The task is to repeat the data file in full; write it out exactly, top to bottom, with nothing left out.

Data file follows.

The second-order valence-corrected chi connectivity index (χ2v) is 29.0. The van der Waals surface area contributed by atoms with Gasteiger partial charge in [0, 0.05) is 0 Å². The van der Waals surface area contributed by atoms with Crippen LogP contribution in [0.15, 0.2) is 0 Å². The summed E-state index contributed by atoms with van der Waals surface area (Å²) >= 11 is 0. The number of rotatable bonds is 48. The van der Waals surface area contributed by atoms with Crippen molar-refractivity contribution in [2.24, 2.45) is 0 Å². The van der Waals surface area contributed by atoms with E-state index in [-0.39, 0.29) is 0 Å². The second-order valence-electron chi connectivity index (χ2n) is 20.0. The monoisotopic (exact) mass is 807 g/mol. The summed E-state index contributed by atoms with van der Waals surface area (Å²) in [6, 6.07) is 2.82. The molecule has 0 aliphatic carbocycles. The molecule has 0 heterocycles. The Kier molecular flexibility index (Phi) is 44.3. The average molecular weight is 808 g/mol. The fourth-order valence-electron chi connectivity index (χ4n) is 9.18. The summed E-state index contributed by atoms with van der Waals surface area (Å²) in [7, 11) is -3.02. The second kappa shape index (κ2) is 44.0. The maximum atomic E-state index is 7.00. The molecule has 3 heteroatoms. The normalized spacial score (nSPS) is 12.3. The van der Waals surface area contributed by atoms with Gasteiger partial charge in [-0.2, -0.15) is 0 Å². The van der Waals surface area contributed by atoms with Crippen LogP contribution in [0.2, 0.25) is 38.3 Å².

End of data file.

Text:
The second-order valence-corrected chi connectivity index (χ2v) is 29.0. The van der Waals surface area contributed by atoms with Gasteiger partial charge in [0, 0.05) is 0 Å². The van der Waals surface area contributed by atoms with Crippen LogP contribution in [0.15, 0.2) is 0 Å². The summed E-state index contributed by atoms with van der Waals surface area (Å²) >= 11 is 0. The number of rotatable bonds is 48. The van der Waals surface area contributed by atoms with Crippen molar-refractivity contribution in [2.24, 2.45) is 0 Å². The van der Waals surface area contributed by atoms with E-state index in [-0.39, 0.29) is 0 Å². The second-order valence-electron chi connectivity index (χ2n) is 20.0. The monoisotopic (exact) mass is 807 g/mol. The summed E-state index contributed by atoms with van der Waals surface area (Å²) in [6, 6.07) is 2.82. The molecule has 0 aliphatic carbocycles. The molecule has 0 heterocycles. The Kier molecular flexibility index (Phi) is 44.3. The average molecular weight is 808 g/mol. The fourth-order valence-electron chi connectivity index (χ4n) is 9.18. The summed E-state index contributed by atoms with van der Waals surface area (Å²) in [7, 11) is -3.02. The second kappa shape index (κ2) is 44.0. The maximum atomic E-state index is 7.00. The molecule has 3 heteroatoms. The normalized spacial score (nSPS) is 12.3. The van der Waals surface area contributed by atoms with Gasteiger partial charge in [-0.2, -0.15) is 0 Å². The van der Waals surface area contributed by atoms with Crippen LogP contribution in [0.2, 0.25) is 38.3 Å².